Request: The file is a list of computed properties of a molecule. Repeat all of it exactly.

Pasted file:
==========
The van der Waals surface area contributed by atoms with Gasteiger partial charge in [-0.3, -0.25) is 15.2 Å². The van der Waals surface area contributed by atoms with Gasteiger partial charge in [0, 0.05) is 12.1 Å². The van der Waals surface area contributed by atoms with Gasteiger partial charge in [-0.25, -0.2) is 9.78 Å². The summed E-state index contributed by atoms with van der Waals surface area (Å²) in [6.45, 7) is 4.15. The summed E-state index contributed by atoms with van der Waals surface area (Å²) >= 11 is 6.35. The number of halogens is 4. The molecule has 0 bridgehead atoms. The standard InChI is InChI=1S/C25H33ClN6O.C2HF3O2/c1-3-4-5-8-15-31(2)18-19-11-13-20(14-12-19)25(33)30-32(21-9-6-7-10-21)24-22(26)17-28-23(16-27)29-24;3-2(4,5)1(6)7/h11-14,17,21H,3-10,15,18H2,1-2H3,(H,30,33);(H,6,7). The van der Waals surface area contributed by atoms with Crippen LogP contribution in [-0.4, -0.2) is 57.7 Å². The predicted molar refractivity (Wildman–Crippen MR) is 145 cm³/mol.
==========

The van der Waals surface area contributed by atoms with Gasteiger partial charge in [-0.3, -0.25) is 15.2 Å². The van der Waals surface area contributed by atoms with Gasteiger partial charge in [0, 0.05) is 12.1 Å². The van der Waals surface area contributed by atoms with Gasteiger partial charge in [-0.25, -0.2) is 9.78 Å². The summed E-state index contributed by atoms with van der Waals surface area (Å²) in [6.45, 7) is 4.15. The summed E-state index contributed by atoms with van der Waals surface area (Å²) >= 11 is 6.35. The number of halogens is 4. The molecule has 0 bridgehead atoms. The standard InChI is InChI=1S/C25H33ClN6O.C2HF3O2/c1-3-4-5-8-15-31(2)18-19-11-13-20(14-12-19)25(33)30-32(21-9-6-7-10-21)24-22(26)17-28-23(16-27)29-24;3-2(4,5)1(6)7/h11-14,17,21H,3-10,15,18H2,1-2H3,(H,30,33);(H,6,7). The van der Waals surface area contributed by atoms with Crippen LogP contribution in [-0.4, -0.2) is 57.7 Å². The predicted molar refractivity (Wildman–Crippen MR) is 145 cm³/mol.